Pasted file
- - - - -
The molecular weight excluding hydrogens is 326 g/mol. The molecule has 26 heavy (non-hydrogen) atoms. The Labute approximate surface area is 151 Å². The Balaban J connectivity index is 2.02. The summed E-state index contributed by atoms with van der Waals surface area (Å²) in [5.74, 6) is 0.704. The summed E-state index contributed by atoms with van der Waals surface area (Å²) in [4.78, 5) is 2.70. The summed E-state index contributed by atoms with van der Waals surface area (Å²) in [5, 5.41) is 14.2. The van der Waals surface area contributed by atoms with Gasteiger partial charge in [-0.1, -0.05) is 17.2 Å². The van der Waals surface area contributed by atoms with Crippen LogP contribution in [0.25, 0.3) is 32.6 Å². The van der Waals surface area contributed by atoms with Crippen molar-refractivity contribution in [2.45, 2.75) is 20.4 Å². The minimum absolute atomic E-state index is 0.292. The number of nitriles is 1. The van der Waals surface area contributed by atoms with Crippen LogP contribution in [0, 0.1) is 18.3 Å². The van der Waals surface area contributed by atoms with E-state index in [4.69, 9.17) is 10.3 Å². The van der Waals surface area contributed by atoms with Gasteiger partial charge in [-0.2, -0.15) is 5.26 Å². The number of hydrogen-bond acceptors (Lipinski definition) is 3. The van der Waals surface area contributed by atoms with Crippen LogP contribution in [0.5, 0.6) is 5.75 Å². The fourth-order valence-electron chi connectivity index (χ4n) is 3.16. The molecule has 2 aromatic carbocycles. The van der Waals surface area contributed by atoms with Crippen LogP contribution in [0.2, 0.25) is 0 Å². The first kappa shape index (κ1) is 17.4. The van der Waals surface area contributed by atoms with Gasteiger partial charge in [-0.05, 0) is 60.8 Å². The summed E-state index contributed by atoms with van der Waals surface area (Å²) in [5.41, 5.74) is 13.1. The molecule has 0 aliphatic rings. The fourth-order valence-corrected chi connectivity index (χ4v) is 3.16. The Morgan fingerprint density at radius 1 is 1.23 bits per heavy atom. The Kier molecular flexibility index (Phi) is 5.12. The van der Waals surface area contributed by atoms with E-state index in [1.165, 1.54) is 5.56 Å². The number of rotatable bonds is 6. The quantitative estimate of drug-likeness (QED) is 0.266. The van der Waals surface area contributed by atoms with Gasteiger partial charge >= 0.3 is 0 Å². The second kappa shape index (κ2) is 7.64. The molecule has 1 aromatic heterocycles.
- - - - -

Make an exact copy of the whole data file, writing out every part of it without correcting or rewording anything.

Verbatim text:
The molecular weight excluding hydrogens is 326 g/mol. The molecule has 26 heavy (non-hydrogen) atoms. The Labute approximate surface area is 151 Å². The Balaban J connectivity index is 2.02. The summed E-state index contributed by atoms with van der Waals surface area (Å²) in [5.74, 6) is 0.704. The summed E-state index contributed by atoms with van der Waals surface area (Å²) in [4.78, 5) is 2.70. The summed E-state index contributed by atoms with van der Waals surface area (Å²) in [5, 5.41) is 14.2. The van der Waals surface area contributed by atoms with Gasteiger partial charge in [-0.1, -0.05) is 17.2 Å². The van der Waals surface area contributed by atoms with Crippen LogP contribution in [0.25, 0.3) is 32.6 Å². The van der Waals surface area contributed by atoms with Crippen molar-refractivity contribution in [2.45, 2.75) is 20.4 Å². The minimum absolute atomic E-state index is 0.292. The number of nitriles is 1. The van der Waals surface area contributed by atoms with Crippen LogP contribution in [0, 0.1) is 18.3 Å². The van der Waals surface area contributed by atoms with E-state index in [4.69, 9.17) is 10.3 Å². The van der Waals surface area contributed by atoms with Gasteiger partial charge in [-0.2, -0.15) is 5.26 Å². The number of hydrogen-bond acceptors (Lipinski definition) is 3. The van der Waals surface area contributed by atoms with Crippen LogP contribution in [0.5, 0.6) is 5.75 Å². The fourth-order valence-electron chi connectivity index (χ4n) is 3.16. The molecule has 2 aromatic carbocycles. The van der Waals surface area contributed by atoms with Crippen LogP contribution in [0.2, 0.25) is 0 Å². The first kappa shape index (κ1) is 17.4. The van der Waals surface area contributed by atoms with Gasteiger partial charge in [-0.05, 0) is 60.8 Å². The summed E-state index contributed by atoms with van der Waals surface area (Å²) in [5.41, 5.74) is 13.1. The molecule has 0 aliphatic rings. The fourth-order valence-corrected chi connectivity index (χ4v) is 3.16. The Morgan fingerprint density at radius 1 is 1.23 bits per heavy atom. The Kier molecular flexibility index (Phi) is 5.12. The van der Waals surface area contributed by atoms with E-state index in [1.165, 1.54) is 5.56 Å². The number of rotatable bonds is 6. The quantitative estimate of drug-likeness (QED) is 0.266. The van der Waals surface area contributed by atoms with Gasteiger partial charge >= 0.3 is 0 Å². The second kappa shape index (κ2) is 7.64. The molecule has 1 aromatic heterocycles.